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  • Writer's pictureRealFacts Editorial Team

Economic News Drives Up the 10-Year Yield With 5% in Sight


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Recent economic reports have sent shockwaves through the financial markets, dampening the possibility of immediate Federal Reserve rate cuts and propelling the yield of the 10-year Treasury to a significant jump, reaching 4.7% since Thursday, April 25. While this may bode well for lenders and fixed-income investors, it spells trouble for commercial real estate (CRE) owners, investors, and developers.


The surge in the 10-year Treasury yield isn't necessarily indicative of poor economic fundamentals. As Roger Aliaga-Diaz, Vanguard global head of portfolio construction, pointed out, despite a weaker-than-expected headline number for first-quarter U.S. GDP, underlying indicators such as consumer spending, business capital expenditures, and housing remain robust. Vanguard continues to project full-year 2024 growth to be slightly above trend.


However, concerns loom over core inflation, as reflected in the Personal Consumption Expenditures index for March, which suggests that the Federal Reserve may be unable to cut interest rates this year. Vanguard has long maintained that the neutral rate of interest—the rate that neither stimulates nor restricts an economy—is higher than previously believed, indicating an end to the ultra-low interest rates of the pre-COVID era.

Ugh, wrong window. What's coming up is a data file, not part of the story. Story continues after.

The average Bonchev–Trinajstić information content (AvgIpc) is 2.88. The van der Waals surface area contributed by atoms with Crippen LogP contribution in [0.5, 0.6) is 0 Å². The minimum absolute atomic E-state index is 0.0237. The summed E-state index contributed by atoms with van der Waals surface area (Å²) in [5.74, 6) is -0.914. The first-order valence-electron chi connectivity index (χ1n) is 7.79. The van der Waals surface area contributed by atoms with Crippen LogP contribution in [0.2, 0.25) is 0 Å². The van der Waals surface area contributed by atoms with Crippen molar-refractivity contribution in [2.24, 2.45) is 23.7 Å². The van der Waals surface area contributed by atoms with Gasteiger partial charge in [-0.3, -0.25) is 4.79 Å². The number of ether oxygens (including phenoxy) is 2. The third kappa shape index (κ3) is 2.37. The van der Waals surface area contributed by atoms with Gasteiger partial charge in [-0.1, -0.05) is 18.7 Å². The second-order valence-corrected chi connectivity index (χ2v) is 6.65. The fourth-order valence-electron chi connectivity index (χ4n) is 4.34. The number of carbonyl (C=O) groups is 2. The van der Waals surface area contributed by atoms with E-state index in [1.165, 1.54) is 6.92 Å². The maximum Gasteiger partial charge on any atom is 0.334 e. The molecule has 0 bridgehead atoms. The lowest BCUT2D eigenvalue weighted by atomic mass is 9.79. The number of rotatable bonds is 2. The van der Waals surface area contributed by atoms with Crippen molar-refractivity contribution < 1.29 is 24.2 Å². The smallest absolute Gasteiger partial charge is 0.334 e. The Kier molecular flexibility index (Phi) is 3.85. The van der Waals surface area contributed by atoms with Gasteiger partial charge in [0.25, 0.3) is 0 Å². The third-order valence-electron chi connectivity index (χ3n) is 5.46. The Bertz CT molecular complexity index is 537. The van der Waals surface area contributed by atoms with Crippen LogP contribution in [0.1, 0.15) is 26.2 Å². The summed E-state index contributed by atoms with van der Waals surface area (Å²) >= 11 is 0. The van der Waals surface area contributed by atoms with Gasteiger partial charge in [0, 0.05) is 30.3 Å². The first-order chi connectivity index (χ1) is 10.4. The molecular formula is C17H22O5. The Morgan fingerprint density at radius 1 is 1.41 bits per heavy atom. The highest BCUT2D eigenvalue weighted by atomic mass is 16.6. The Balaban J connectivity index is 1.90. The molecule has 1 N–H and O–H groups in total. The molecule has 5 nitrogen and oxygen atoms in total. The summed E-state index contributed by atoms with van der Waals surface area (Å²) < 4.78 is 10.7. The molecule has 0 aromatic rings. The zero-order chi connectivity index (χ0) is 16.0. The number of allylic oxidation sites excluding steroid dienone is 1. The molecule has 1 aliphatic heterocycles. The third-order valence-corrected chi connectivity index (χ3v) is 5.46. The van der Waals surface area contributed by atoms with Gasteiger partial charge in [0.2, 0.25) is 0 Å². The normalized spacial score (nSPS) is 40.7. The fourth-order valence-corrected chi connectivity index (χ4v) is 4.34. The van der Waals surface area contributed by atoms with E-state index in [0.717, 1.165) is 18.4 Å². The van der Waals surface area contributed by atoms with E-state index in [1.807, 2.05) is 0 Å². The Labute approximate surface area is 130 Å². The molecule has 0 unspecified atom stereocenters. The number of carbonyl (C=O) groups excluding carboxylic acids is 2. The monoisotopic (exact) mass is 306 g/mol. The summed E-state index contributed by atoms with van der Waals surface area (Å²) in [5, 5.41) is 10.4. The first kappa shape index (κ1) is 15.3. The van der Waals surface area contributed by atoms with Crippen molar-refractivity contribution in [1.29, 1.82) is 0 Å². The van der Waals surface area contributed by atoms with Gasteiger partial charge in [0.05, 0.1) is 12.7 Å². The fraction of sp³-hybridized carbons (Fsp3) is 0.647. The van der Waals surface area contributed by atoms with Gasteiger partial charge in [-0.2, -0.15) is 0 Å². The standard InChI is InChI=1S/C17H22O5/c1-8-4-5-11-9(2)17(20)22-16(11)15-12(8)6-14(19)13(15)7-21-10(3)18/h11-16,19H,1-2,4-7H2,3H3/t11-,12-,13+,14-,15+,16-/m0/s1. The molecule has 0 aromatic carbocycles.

According to Vanguard's estimates, the neutral rate of interest should have been around 1.5%, significantly higher than the 0.6% level the Fed had previously considered. Reuters reports that some investors are bracing for the 10-year U.S. Treasury yield to surpass the 16-year high of 5% reached last October. The current 4.7% rate marks a five-month high and suggests a persistent upward trend since December 28, 2023.


The concept of stagflation was once deemed unlikely, but with inflation on the rise, economic growth slowing, and historically low unemployment rates, the possibility is increasingly real. Factors such as an aging workforce and retirement trends may be contributing to this unique economic scenario.


As financial markets continue to react to economic data and policymakers' decisions, uncertainty looms over the future trajectory of interest rates and inflation. Investors, businesses, and policymakers alike are closely monitoring developments, preparing for potential shifts in economic conditions and their implications for various sectors of the economy.


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